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The Future Laboratory: The Outside Edge: March 2010

Date: 9th Mar 10

DESPITE a decade in which the global luxury market trebled in size, the impact of the current recession means that luxury brands should not expect a global upturn in sales until at least 2011. Bad news for the desperate, but good news for those who can use this dip to redefine what luxury means to a more wary, post-financial crisis consumer. Before we look at this, some salient facts.

At present, the size and value of the global luxury market sits at about $220bn – a fall from its peak in 2007 of $244bn. For the foreseeable future this figure will remain relatively flat.

The world’s three biggest luxury markets were down in 2009; in the EU by 8%, USA by 16% and Japan by 10%. Savvy luxury companies, however, have offset these losses in their ‘home’ markets with good sales revenues from emerging markets, a substantial number of which came from China, where – according to  our friends at Ernst & Young – sales rose from $2bn in 2004 to $7bn in 2008 and to around $9bn in 2010.

But there are other strong pockets of luxury emerging round the world. Beirut is booming, with new hotels from Four Seasons and Gordon Campbell Gray, owner of London’s One Aldwych, and new luxury stores. Christian Dior and Chloé both opened 2,000 sq ft stores in December 2009. Other brands considering opening – according to Tony Salamé, local partner for Chloé and Christian Dior, and owner and CEO of Aïshti stores – are Balenciaga, Etro, Jimmy Choo, Burberry, Stella McCartney, Yves Saint Laurent, Bottega Veneta, Damiani, Camper and Seven For All Mankind. As well as Beirut, Louis Vuitton has plans to open in Egypt, Jordan and Syria, while jeweller Van Cleef & Arpels is set to double its stores in the region, opening five additional boutiques in Bahrain, Doha, Jeddah and two in Kuwait.

Brazil is another market set to flourish. There are more Tiffany stores in Sao Paolo than anywhere else, and LVMH reputedly makes some of its highest earnings in the world per square foot there. The city is set to shoot from 46th to the 5th richest by 2020.

Similar stories are emerging in India and China. In India, the number of billionaires has almost doubled over the last year, from 27 to 52, while over the coming decade the market is set to grow to the same size as the UK or France’s, with a resultant hike in the size of the luxury-consuming classes. There are now 300,000 dollar millionaires in China.

So much for the facts of luxury, now for the frictions: or at least the growing divide between how BRIC customers define luxury versus how their counterparts in developed markets define it. For the former, give or take a few sequins, luxury is still a matter of status, and the more visible that status the better. Logos, brand marques, instantly recognisable silhouettes and high prices are still a must. For the latter – the UK, US, Europe and Scandinavia – the functional aspects of luxury increasingly matter, as does a brand’s values, the story of the product and, increasingly, how a product is made, as in the real (as opposed to the perceived) cost of the materials used to make it.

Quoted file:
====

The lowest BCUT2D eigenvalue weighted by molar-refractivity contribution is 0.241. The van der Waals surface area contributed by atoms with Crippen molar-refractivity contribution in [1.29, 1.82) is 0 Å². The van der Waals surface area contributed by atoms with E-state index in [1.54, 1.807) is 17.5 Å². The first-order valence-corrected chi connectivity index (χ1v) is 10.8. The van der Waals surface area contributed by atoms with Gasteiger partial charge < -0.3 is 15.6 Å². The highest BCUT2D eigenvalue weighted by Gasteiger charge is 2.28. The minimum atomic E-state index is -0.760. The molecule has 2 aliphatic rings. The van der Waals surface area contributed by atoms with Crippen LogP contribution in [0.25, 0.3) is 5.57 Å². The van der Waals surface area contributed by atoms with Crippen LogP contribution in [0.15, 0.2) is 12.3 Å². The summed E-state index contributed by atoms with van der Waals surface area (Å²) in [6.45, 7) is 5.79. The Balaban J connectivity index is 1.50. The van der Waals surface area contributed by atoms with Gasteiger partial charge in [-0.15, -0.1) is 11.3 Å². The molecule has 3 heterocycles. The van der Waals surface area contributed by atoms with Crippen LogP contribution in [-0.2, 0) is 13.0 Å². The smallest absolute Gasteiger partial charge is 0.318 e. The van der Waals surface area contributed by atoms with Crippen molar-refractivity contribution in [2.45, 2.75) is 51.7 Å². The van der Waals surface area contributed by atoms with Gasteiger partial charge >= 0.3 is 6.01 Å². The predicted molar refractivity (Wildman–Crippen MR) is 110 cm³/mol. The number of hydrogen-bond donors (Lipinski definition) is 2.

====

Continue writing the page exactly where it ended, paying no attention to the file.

Luxury consumers we have surveyed for our upcoming Luxury Futures report want their symbols, logos and marques invisible and their prices fair. More importantly, they want these prices to be justifiable: mark-ups and the perceived value of the brand in question taken into account. They tell us that Hermès and Louis Vuitton (for their subtlety and nurturing of craft etc) are worth more than Chanel and Versace (deemed to be showy and status driven), and that within certain limits, ‘the more subtle’ a brand is, the more they are happy to pay for it. But only if they can physically ‘see, touch and feel’ the quality of the craftsmanship they are paying for.

We were reminded of this in Bond Street recently, when we observed two shop assistants taking time to justify a £600 price tag on an underwhelming crease-fold gents’ wallet. The male customer was having none of it: it was worth £200 max, and that was all he was happy to pay for it. How they cajoled to justify the price, but how he held off on the grounds that size, shape, material, design and finish taken into account, it was worth, well, £200 max. So no sale, but a reminder of the new kind of customer, in the west at least; one who wants luxury at a price, rather than any price. And while the latter may be more desirable, the former, we suspect, is soon to become more commonplace, in Europe at least.

All of which suggests that we will see a new, more diverse luxury model developing: stores, ranges, products, even a customer service ethic that will increasingly reflect the values, tastes and STI levels (as in Sequin and Trim Index) of the host country or store involved rather than an overall brand aesthetic or emotional signature. In BRIC countries, we expect prices to continue to reflect the perceived value that can be extracted from the marketplace on the grounds that the right bag can enrich your sense of status and social worth, while in London, New York and Paris, we expect prices – and indeed product design – better to reflect the actual and physical worth of the object on offer. This is no bad thing; in the 1990s luxury required us to trade up ( the ‘prestige’ model); in the noughties we required it to trade down ( the ‘masstige’ model); while now we expect it to trade fairly and realistically in relation to its actual manufacturing assets. We have dubbed this ‘vasstige’, as in value.

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